Japanese bid to change law could end 30-year moratorium on global whaling, campaigners warn

Japan expected to deliver reform proposal at International Whaling Commission (IWC) meeting next month.

Toyin Owoseje
Thursday 30 August 2018 17:05 BST
A humpback whale off the Sydney coast
A humpback whale off the Sydney coast (Getty)

Animal rights campaigners have warned that if Japan is not stopped in its push to form a Sustainable Whaling Committee, it could lead to the resumption of commercial whaling around the globe.

The Japanese government's plan to propose a package of measures at a meeting at the International Whaling Commission (IWC) in Brazil in September has been widely condemned, with activists insisting that the move would effectively lift the global ban on for-profit whaling.

Marine conservationists believe the country’s suggested reforms are simply a ploy to revive the practice, which was banned under a 1986 IWC moratorium.

By exploiting a loophole, Japan has continued to hunt whales legally in the Antarctic for what it claims is “scientific research”. This year alone, a total of 333 minke whales were killed as part of the country’s controversial programme.

Japan’s fisheries agency says the hunts are carried out in accordance with the International Convention for Regulation of Whaling, but it is no secret that much of the meat from the slaughtered mammals is later sold on to be eaten.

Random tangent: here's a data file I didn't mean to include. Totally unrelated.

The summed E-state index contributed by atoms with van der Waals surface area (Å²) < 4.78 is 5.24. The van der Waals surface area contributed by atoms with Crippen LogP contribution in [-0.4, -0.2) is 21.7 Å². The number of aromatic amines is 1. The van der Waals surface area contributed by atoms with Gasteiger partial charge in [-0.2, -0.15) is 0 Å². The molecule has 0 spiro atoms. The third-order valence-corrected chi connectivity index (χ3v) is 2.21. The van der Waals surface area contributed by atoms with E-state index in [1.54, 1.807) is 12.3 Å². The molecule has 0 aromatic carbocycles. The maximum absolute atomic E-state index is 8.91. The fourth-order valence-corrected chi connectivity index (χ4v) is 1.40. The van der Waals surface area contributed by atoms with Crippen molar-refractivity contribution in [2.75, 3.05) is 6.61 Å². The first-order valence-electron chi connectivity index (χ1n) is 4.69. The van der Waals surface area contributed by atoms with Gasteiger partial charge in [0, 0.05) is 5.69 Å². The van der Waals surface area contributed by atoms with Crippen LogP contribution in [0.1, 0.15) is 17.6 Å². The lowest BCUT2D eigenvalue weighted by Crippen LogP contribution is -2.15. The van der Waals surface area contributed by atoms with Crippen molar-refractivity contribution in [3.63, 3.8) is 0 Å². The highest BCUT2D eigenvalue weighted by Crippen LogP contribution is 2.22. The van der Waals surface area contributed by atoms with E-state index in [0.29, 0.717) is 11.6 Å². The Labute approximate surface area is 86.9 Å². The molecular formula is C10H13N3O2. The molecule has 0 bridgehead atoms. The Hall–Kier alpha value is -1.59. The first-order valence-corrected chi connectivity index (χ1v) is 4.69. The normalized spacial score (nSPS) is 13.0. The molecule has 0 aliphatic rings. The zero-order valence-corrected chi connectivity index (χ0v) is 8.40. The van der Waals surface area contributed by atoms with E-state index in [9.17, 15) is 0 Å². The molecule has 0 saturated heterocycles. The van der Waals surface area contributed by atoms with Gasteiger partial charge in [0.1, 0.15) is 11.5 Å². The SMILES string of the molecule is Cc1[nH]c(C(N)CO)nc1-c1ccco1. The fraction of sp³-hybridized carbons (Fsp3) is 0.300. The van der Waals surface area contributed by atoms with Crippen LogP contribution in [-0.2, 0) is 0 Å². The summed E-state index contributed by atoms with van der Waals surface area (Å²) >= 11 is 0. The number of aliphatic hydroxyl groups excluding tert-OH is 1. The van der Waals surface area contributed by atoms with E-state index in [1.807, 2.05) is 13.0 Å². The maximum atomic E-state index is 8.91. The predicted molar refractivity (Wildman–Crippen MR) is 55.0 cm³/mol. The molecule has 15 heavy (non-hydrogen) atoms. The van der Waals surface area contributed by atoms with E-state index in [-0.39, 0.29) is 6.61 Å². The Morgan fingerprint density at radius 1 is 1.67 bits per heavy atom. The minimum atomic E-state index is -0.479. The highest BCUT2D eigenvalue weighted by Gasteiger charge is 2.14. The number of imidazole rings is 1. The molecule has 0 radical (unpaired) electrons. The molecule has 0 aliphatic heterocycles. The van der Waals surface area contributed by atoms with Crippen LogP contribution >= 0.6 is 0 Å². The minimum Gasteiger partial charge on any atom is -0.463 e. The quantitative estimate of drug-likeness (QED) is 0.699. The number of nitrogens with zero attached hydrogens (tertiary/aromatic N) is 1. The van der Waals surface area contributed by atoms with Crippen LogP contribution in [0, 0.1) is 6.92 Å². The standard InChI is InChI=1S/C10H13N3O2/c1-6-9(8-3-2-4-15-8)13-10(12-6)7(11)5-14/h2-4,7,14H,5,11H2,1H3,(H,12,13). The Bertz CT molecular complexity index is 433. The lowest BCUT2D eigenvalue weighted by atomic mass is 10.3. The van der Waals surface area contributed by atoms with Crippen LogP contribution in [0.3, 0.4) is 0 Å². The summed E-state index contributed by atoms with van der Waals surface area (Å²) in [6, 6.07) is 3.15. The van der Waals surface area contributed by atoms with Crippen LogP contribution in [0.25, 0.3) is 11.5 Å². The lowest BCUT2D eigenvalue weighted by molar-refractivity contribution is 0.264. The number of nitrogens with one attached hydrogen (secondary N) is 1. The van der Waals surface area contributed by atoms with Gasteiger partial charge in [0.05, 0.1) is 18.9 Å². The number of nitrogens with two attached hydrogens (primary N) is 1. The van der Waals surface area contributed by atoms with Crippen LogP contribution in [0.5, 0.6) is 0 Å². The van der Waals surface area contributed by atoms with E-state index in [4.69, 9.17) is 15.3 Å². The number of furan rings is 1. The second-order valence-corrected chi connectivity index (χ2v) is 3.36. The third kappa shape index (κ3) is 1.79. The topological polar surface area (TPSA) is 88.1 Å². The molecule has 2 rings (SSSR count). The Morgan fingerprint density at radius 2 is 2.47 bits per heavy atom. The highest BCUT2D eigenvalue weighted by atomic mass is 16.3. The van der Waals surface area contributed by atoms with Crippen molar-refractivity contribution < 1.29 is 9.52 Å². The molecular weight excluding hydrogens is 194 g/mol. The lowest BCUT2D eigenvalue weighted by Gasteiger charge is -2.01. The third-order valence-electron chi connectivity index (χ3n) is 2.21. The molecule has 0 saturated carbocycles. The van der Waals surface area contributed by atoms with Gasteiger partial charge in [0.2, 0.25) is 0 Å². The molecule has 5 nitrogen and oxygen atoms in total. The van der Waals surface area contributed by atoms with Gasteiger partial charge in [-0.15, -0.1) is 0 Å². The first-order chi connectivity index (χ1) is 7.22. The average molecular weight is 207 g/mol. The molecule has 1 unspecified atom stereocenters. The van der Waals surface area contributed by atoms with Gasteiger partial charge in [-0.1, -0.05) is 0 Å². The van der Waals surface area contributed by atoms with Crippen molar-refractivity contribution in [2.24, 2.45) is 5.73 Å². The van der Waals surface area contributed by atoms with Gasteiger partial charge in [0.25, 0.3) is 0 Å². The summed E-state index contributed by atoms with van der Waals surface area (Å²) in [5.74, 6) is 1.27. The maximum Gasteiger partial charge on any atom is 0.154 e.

They now propose setting a catch quota for species whose stocks are recognised as healthy by the IWC scientific committee.

“If Japan gets its way, it would be a massive victory for those rogue whalers who have time and again defied the international ban on commercial whaling and an absolute disaster for the world’s whales,” said Clare Perry, EIA’s Ocean Campaigns leader.

Conservation groups also accused Japan of attempting to resurrect a “cruel, archaic and unnecessary industry” by reducing the proportion of votes required to set catch quotas.

AWI marine wildlife consultant Kate O’Connell said it was vital Japan was not allowed to dilute voting rules to enable the hunting of whale species.

“We’re only just beginning to grasp the vital role whales play in maintaining the health of the world’s oceans,” she said.

“Weakening the ban now would be a fatal mistake and would open the doors to increased commercial whaling around the world. This cruel and unnecessary industry is a relic of the past that has no place in modern society.”

Australia’s department of the environment and energy said it would seek to block any attempt by Japan to return to commercial whaling.

“Australia will strongly oppose any proposals to overturn the moratorium or change the rules for setting catch limits,” it said in a statement to Fairfax Media.

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